By Matt Hart
Originally published in the University of Arizona Poetry Center Newsletter Spring 2003.
I first met Dean Young at Warren Wilson College in July of 1999. I can’t remember exactly what was said, but I’m sure I bombarded him with nervously half-articulated questions. He cheered me on, and we’ve been corresponding ever since. As both a poet and a teacher he’s one of the best we have—but also one of the maddest: as in scientist, as in able to see what’s aesthetically real through the haze of what’s factually true, as in able to leap tall buildings in a single bound. Dean Young is always alarmingly, disarmingly human, and his poems, including the ones in his latest book Skid (University of Pittsburgh Press, 2002) are the best of all possible worlds. This interview was conducted via snail mail in April 2003.
Matt Hart: One of the things I’ve always really admired about your poems is how they seem to go in search of their content. The process seems at once both experimental and conventional, monstrously alien and utterly human. I’m thinking, for example, of a poem like “Whale Watch” from your most recent book Skid which seems really intent on finding the whale in the title, only to become the whale and at the same to remind us that the whale of human life is huge and endangered and fleeting. Is this a fair assessment?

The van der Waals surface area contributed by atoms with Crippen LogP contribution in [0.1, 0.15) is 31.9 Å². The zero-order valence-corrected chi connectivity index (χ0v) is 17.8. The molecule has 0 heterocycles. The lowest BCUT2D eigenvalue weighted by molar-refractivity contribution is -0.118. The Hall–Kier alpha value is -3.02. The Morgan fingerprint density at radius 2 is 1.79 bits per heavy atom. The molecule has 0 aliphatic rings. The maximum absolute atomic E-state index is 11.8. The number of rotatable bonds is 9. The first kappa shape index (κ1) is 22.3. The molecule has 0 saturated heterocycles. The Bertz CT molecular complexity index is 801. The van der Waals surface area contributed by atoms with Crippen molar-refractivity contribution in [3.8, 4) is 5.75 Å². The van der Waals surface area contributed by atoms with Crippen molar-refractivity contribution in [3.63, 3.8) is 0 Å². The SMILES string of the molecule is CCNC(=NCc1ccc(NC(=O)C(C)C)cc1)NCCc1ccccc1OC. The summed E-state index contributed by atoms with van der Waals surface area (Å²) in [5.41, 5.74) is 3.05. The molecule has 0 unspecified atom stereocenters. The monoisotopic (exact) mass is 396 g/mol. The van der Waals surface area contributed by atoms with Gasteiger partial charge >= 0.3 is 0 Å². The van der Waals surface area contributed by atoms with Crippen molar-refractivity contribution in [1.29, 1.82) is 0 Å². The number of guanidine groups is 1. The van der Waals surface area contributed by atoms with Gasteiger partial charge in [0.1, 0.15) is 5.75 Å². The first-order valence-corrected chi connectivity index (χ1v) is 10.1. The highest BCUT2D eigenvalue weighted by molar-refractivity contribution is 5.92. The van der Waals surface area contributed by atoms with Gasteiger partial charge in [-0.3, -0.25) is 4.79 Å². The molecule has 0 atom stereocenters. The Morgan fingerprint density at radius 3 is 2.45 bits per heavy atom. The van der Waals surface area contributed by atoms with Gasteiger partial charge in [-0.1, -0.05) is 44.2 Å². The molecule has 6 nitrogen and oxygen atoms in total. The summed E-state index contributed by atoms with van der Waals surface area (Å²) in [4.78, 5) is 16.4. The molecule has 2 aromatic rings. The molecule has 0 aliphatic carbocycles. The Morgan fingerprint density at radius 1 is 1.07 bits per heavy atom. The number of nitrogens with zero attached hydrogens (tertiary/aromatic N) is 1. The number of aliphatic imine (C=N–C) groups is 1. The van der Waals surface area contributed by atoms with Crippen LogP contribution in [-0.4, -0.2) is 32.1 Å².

Dean Young: It’s a cliché to say that all poems are experimental and certainly we live in a time where “experimental poetry” has become as institutionalized as prison food, as prone to its own forms of sentimentality and hack formulation as TV sitcoms, but it is true that writing a poem is an experimental act. It is a form of inquiry. Why I am not an experimental poet is because my inquiries (I think) are primarily biological. For me the human drama, the squishy, time-limited pulse, is always at the center of the poem, of its formal questioning and restlessness of content. I’m not particularly interested in the abstract except as an occasional wash of color in my own work. I don’t think abstractly. I walk along and notice the mayflies are out early, the oldest winged creatures, and think how strange it is they are so ancient and brief and that seems to me part of the human drama, at the source of our beauty and sadness, our finest and basest drives. When I don’t sense something cellular in a poem, I’m not happy and there sure better be a giraffe in the mathematics.